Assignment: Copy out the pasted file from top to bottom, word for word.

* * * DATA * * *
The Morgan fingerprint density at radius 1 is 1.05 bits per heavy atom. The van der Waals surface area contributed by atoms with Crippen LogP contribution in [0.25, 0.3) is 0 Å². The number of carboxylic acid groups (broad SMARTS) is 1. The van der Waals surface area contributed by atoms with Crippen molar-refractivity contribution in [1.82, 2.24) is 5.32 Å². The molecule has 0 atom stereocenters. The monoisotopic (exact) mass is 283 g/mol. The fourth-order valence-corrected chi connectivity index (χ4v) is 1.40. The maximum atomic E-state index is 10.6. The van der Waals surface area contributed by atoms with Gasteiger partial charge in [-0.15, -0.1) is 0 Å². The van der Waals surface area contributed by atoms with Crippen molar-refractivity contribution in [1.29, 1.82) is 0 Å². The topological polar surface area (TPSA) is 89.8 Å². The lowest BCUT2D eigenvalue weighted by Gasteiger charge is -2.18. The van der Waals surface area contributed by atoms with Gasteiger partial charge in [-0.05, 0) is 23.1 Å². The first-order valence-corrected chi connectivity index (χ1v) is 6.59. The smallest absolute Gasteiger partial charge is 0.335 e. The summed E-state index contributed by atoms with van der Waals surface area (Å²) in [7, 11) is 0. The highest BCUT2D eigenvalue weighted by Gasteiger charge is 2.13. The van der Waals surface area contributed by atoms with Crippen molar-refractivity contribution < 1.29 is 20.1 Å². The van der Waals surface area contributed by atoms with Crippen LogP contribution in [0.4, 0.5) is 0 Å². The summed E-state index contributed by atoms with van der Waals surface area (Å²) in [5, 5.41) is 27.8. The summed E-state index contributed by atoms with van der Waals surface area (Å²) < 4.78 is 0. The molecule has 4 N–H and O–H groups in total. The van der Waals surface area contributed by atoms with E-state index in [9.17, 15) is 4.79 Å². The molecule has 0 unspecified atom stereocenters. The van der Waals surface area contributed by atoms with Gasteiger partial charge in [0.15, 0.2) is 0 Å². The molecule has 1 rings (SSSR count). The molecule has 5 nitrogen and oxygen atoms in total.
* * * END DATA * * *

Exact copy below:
The Morgan fingerprint density at radius 1 is 1.05 bits per heavy atom. The van der Waals surface area contributed by atoms with Crippen LogP contribution in [0.25, 0.3) is 0 Å². The number of carboxylic acid groups (broad SMARTS) is 1. The van der Waals surface area contributed by atoms with Crippen molar-refractivity contribution in [1.82, 2.24) is 5.32 Å². The molecule has 0 atom stereocenters. The monoisotopic (exact) mass is 283 g/mol. The fourth-order valence-corrected chi connectivity index (χ4v) is 1.40. The maximum atomic E-state index is 10.6. The van der Waals surface area contributed by atoms with Gasteiger partial charge in [-0.15, -0.1) is 0 Å². The van der Waals surface area contributed by atoms with Crippen molar-refractivity contribution in [1.29, 1.82) is 0 Å². The topological polar surface area (TPSA) is 89.8 Å². The lowest BCUT2D eigenvalue weighted by Gasteiger charge is -2.18. The van der Waals surface area contributed by atoms with Gasteiger partial charge in [-0.05, 0) is 23.1 Å². The first-order valence-corrected chi connectivity index (χ1v) is 6.59. The smallest absolute Gasteiger partial charge is 0.335 e. The summed E-state index contributed by atoms with van der Waals surface area (Å²) in [7, 11) is 0. The highest BCUT2D eigenvalue weighted by Gasteiger charge is 2.13. The van der Waals surface area contributed by atoms with Crippen molar-refractivity contribution < 1.29 is 20.1 Å². The van der Waals surface area contributed by atoms with Crippen LogP contribution in [0.4, 0.5) is 0 Å². The summed E-state index contributed by atoms with van der Waals surface area (Å²) in [5, 5.41) is 27.8. The summed E-state index contributed by atoms with van der Waals surface area (Å²) < 4.78 is 0. The molecule has 4 N–H and O–H groups in total. The van der Waals surface area contributed by atoms with E-state index in [9.17, 15) is 4.79 Å². The molecule has 0 unspecified atom stereocenters. The van der Waals surface area contributed by atoms with Gasteiger partial charge in [0.15, 0.2) is 0 Å². The molecule has 1 rings (SSSR count). The molecule has 5 nitrogen and oxygen atoms in total.